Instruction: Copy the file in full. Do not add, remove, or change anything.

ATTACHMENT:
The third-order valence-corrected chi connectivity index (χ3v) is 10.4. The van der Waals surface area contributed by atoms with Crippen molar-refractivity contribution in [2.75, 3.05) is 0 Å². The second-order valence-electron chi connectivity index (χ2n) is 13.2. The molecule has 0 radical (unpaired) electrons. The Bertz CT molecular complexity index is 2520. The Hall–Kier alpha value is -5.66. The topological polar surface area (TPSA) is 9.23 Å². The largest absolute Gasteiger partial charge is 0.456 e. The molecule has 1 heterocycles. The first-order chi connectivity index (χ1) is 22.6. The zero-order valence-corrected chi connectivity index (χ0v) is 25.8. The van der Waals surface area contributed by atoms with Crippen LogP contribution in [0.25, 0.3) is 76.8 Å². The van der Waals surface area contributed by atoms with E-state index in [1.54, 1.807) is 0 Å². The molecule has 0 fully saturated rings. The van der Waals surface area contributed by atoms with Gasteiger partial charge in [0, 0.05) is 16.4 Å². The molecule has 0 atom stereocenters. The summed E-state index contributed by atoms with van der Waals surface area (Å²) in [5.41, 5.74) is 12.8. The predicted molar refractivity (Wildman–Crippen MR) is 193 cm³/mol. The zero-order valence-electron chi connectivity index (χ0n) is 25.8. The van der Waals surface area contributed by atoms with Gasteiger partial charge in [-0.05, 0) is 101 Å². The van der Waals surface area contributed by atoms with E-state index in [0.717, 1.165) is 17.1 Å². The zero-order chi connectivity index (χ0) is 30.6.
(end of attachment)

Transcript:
The third-order valence-corrected chi connectivity index (χ3v) is 10.4. The van der Waals surface area contributed by atoms with Crippen molar-refractivity contribution in [2.75, 3.05) is 0 Å². The second-order valence-electron chi connectivity index (χ2n) is 13.2. The molecule has 0 radical (unpaired) electrons. The Bertz CT molecular complexity index is 2520. The Hall–Kier alpha value is -5.66. The topological polar surface area (TPSA) is 9.23 Å². The largest absolute Gasteiger partial charge is 0.456 e. The molecule has 1 heterocycles. The first-order chi connectivity index (χ1) is 22.6. The zero-order valence-corrected chi connectivity index (χ0v) is 25.8. The van der Waals surface area contributed by atoms with Crippen LogP contribution in [0.25, 0.3) is 76.8 Å². The van der Waals surface area contributed by atoms with E-state index in [1.54, 1.807) is 0 Å². The molecule has 0 fully saturated rings. The van der Waals surface area contributed by atoms with Gasteiger partial charge in [0, 0.05) is 16.4 Å². The molecule has 0 atom stereocenters. The summed E-state index contributed by atoms with van der Waals surface area (Å²) in [5.41, 5.74) is 12.8. The predicted molar refractivity (Wildman–Crippen MR) is 193 cm³/mol. The zero-order valence-electron chi connectivity index (χ0n) is 25.8. The van der Waals surface area contributed by atoms with Gasteiger partial charge in [-0.05, 0) is 101 Å². The van der Waals surface area contributed by atoms with E-state index in [0.717, 1.165) is 17.1 Å². The zero-order chi connectivity index (χ0) is 30.6.